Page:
# What is the correct unit root/stationarity test for this variable? Why do different tests provide different conclusions?

This is something of a follow up question to a previous question I had here: Can over differencing cause a singular matrix in a VAR model?

A brief recap of what I am trying to accomplish: I want to forecast employment for a city using a VARS model. The major variable being forecast is total non-farm employment along with various employment shares (such as percent of nonfarm employment tied to software). Many of these variables are inherently non-stationary, so I first differenced the variables.

However, when testing the stationarity of nonfarm employment, I found some interesting results. Using the Augmented Dickey Fuller test on the log of nonfarm employment resulted in the test saying the data was stationary.

Augmented Dickey-Fuller Test

data:  ln_nonfarm
Dickey-Fuller = -4.1498, Lag order = 4, p-value = 0.01
alternative hypothesis: stationary


I then did an ADF test on the first difference of nonfarm employment, which gave a result of the data being non-stationary.

Augmented Dickey-Fuller Test

data:  ln_nonfarm_d
Dickey-Fuller = -2.6703, Lag order = 4, p-value = 0.2991
alternative hypothesis: stationary


Puzzled by this, I then checked out the Phillips-Perron test on the log of nonfarm employment, which said the data was non-stationary (which I expected).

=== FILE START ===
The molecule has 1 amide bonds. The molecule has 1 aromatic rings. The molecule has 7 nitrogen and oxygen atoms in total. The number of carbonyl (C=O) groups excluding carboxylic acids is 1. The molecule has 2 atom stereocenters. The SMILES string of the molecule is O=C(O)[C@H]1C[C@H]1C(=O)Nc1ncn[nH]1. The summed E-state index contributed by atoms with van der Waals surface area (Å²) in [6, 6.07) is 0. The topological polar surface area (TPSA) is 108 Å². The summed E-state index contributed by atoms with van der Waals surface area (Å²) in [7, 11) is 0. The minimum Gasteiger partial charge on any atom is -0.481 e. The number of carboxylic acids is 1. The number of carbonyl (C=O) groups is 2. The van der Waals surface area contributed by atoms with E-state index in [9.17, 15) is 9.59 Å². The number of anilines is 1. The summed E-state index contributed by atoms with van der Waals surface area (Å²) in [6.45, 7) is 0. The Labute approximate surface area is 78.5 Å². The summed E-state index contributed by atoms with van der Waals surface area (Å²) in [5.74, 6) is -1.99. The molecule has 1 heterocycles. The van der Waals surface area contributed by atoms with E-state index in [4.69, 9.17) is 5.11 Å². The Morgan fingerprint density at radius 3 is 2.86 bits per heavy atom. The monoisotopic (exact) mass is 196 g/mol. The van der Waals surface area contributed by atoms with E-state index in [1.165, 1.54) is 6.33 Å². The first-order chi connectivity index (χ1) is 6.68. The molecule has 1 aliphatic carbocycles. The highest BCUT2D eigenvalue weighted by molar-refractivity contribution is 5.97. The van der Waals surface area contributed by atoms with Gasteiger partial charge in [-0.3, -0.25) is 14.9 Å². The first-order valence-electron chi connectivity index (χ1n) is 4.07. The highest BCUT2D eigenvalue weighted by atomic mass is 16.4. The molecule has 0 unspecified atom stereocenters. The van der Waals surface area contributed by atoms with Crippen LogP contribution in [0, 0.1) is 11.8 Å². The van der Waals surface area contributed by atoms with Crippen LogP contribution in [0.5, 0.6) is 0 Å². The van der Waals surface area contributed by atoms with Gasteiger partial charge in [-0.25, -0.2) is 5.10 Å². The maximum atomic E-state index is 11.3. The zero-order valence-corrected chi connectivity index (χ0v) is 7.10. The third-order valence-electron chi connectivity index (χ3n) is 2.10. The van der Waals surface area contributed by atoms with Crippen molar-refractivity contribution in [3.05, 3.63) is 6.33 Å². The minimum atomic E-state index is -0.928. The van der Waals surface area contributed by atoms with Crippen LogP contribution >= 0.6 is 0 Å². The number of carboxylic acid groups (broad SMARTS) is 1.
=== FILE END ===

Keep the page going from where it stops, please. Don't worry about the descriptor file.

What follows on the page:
pp.test(ln_nonfarm)

Phillips-Perron Unit Root Test

data:  ln_nonfarm
Dickey-Fuller Z(alpha) = -5.4773, Truncation lag parameter = 3, p-value = 0.7989
alternative hypothesis: stationary


I then performed the Phillips-Perron test on the first difference of log of nonfarm employment, which provided a result that the data was now stationary.

pp.test(ln_nonfarm_d)

Phillips-Perron Unit Root Test

data:  ln_nonfarm_d
Dickey-Fuller Z(alpha) = -125.3459, Truncation lag parameter = 3, p-value =    0.01
alternative hypothesis: stationary


I then checked out the Kwiatkowski-Phillips-Schmidt-Shin test of the on the log of nonfarm employment and the first difference of nonfarm employment. The results of the two tests suggests that both the log and the first difference of nonfarm employment are not stationary.

Here is the KPSS test on log of nonfarm employment.

kpss.test(ln_nonfarm)

KPSS Test for Level Stationarity

data:  ln_nonfarm
KPSS Level = 2.9993, Truncation lag parameter = 2, p-value = 0.01


And here is the KPSS test on the first difference of logged nonfarm employment.

kpss.test(ln_nonfarm_d)

KPSS Test for Level Stationarity

data:  ln_nonfarm_d
KPSS Level = 0.1527, Truncation lag parameter = 2, p-value = 0.1


Of these tests, the only ones whose results make sense to me are the Phillips-Perron tests. I am curious as to why the other unit tests give contradictory results. What is the correct test and how should I transform the data so I can create an accurate forecast model? I have attached graphs of Logged Nonfarm Employment and First Differenced Logged Nonfarm Employment.